What’s important is the work behind the scenes with horse trading and deal making
Tuesday 23rd August 2011, 3:00PM BST.
THE obvious story, the one that would be easiest to write, would be the one about how Senator Paul Routier’s declaration that he’s in the running for Chief Minister has been the match that lit off a powder keg of infighting, horse trading and political gossiping.
It’d be great. There’d be some unnamed sources speculating here, a bit of background there, and then some strokey-beard musings on the meaning of it all right over here.
And it’s a real shame that it’s done none of those things, because it would have been pretty convenient.
What we’ve got instead is a characteristically decisive declaration, with Senator Routier saying he might be a candidate. Maybe. Possibly. Depends. And absolutely noone being surprised or bothered by it. And there, actually, is the story.
And it’s a story that goes right to the heart of how things work in the States, and it’s a story about two constituencies – one composed of a few thousand names on an electoral register, and another composed of the 53 names on the States roll call.
Dead easy, really. You need support in both constituencies – the first to get elected, and the second to get anything done. You can survive without the second, but you won’t be doing anyone any favours – you’ll just be losing fights week after week after week, and then making pathetic excuses for why you haven’t actually achieved anything in the last three years (and get ready to hear some of that at a hustings near you pretty soon).
The interesting bit is that the two constituencies don’t really have anything much to do with each other. It’s not too hard to think of politicians who had all sorts of pull in one of them but not so much in the other – and Frank Walker and Ben Shenton leap to mind as the immediate examples, but there’s far more besides them.
This all came to mind the day after Senator Routier confirmed that he was thinking about a run at the top job, and one of his States colleagues said privately that he thought that doing so was a mistake.
His point was that there was no angle in a public declaration, and only an opportunity to take more grief – because the constituency that’s important in this case is the second one, not the first.
What’s important, according to this unnamed speculator (found one!) is the work that you can do behind the scenes with horse trading and deal making – and it’s worth mentioning in this context that Senator Routier made his comments when asked, as opposed to making them through a spontaneous announcement.
Ministers are, after all, elected by colleagues, not by the public – this being a matter squarely in the hands of the second, smaller, constituency.
But it’s a remarkable point that we’ve got to when it might be a mistake to say publicly that you fancy, maybe, you know, possibly having a pop at running the Island’s government.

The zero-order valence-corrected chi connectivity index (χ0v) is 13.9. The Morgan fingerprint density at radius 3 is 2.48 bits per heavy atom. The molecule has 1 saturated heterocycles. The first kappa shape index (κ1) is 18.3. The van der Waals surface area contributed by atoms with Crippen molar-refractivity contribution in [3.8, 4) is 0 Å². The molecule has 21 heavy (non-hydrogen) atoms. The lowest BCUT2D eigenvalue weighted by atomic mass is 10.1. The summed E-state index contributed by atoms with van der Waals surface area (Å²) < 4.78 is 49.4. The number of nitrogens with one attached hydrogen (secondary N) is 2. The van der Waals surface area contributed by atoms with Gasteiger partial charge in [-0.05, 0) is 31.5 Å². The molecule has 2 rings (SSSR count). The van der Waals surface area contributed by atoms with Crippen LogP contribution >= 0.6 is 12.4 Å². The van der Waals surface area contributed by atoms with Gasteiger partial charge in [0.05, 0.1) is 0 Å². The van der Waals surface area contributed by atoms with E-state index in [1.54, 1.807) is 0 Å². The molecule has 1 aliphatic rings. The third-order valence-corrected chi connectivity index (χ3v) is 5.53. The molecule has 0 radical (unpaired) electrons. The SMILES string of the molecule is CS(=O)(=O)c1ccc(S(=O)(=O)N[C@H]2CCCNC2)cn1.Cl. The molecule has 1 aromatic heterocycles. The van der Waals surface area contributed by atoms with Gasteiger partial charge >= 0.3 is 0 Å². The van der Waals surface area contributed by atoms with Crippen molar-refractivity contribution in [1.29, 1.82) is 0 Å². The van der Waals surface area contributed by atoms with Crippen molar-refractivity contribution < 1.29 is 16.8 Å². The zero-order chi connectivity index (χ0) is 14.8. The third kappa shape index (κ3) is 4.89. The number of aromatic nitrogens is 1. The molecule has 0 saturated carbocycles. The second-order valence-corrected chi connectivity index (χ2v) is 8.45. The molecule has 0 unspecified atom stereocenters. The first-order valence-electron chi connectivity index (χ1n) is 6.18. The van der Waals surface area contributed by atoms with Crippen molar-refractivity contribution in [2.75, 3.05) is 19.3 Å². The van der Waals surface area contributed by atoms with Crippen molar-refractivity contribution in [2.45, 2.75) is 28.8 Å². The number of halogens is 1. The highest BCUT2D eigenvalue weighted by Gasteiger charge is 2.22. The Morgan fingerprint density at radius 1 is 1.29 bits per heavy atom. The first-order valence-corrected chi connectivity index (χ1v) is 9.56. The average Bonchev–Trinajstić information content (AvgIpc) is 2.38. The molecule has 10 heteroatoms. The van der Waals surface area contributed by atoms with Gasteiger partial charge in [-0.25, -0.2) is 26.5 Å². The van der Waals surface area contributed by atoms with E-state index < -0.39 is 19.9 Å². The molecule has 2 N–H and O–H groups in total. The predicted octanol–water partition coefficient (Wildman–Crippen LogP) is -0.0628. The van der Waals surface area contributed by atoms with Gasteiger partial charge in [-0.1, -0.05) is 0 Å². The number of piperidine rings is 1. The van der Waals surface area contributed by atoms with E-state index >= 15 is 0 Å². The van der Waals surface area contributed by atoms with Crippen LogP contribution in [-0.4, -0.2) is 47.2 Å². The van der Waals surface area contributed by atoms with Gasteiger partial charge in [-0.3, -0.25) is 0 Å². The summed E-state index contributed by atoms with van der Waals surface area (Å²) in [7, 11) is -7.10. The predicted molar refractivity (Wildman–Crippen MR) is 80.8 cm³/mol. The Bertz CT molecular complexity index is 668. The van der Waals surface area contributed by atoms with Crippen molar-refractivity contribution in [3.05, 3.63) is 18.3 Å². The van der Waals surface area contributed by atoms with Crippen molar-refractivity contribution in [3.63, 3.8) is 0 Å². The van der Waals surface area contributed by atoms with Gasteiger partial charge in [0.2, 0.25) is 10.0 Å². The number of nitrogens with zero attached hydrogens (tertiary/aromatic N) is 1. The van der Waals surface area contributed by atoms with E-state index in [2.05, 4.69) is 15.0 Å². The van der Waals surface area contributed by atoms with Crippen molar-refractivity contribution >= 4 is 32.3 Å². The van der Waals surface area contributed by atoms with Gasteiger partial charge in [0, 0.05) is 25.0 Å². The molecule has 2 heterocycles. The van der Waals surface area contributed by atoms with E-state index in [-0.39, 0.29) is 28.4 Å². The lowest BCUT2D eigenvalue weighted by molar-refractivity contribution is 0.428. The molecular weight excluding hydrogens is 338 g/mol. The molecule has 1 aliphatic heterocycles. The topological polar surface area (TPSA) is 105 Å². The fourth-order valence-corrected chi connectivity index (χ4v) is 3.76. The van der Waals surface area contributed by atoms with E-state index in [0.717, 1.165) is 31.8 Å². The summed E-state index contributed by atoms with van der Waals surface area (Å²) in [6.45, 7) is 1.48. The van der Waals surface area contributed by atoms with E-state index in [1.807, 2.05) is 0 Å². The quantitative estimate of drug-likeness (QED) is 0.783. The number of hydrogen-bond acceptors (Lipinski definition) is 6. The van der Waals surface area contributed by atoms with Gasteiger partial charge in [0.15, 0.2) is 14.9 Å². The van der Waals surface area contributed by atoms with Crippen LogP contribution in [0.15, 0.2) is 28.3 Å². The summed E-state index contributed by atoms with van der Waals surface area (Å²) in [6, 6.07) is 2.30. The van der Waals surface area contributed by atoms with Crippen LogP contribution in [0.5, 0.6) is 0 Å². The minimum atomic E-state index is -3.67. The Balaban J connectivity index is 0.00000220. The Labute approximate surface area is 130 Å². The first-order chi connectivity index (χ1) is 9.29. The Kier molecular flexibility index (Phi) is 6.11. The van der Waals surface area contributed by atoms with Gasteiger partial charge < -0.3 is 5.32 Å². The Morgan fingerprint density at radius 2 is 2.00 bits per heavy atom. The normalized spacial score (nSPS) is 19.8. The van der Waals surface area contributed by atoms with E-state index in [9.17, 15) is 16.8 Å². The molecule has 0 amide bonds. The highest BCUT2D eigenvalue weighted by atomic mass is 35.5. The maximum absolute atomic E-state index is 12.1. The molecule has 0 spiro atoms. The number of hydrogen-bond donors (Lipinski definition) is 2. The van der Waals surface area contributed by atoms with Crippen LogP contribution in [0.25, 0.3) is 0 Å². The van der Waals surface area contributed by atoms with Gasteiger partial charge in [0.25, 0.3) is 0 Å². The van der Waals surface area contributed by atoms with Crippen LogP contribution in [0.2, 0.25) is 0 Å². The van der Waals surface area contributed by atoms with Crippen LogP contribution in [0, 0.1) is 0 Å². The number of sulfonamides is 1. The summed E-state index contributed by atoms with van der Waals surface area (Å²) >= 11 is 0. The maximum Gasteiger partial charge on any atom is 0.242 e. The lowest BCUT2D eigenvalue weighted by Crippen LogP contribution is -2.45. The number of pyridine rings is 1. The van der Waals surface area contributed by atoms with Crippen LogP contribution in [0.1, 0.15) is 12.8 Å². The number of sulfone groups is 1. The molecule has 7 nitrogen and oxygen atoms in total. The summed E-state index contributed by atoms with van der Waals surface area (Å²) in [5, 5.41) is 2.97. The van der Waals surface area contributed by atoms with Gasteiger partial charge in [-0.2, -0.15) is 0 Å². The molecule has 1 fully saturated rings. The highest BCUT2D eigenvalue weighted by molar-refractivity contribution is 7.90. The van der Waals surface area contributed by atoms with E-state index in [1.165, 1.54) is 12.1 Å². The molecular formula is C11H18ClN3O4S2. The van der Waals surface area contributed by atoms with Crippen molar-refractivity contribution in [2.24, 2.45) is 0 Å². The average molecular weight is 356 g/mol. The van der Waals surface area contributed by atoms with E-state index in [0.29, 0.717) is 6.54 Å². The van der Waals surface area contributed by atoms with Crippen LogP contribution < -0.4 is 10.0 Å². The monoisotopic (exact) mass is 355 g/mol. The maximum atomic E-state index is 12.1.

And that’s because with Jersey’s weird party-less but oh-so-tribal political system, it’s actually the choice of Chief Minister that informs most of the political direction of the next three years, and gives an indication about where we’re headed.
That’s not to say that the Chief Minister wields tremendous power or authority over the Council of Ministers. He doesn’t. In fact you could argue that the person with a lot more sway is the one in the Treasury job, particularly now that the Treasury remit covers all resources, including staffing matters.
You might then ask yourself whether it makes a lot of sense for the Treasury Minister to go for the Chief Minister’s job. You might then decide, actually, that it doesn’t. You might then stop waiting for Senator Philip Ozouf to get into the race.
The position of Chief Minister, in particular, might not be of momentous importance, but the positions of ministers in general most certainly are – you could build up a pretty good argument for saying that actually, they’re the most important decisions that the States Chamber is likely to make in a three-year term, deciding as they do the directions and policies of the various departments.
And all that said, you might ask the very reasonable question – is it actually sensible to leave all of this to the smaller of the two political constituencies? And what does it say about those that might stand for these ministerial positions that they’re perfectly happy to keep it that way?
And while we’re asking questions, who was the idiot who, around a month ago, declared the Senatorial race over? Since then we’ve had two strong candidates – Advocate Rose Colley and former Senator Stuart Syvret – declaring that they will stand. Their declarations will, if nothing else, make election night a bit more interesting than it looked like being.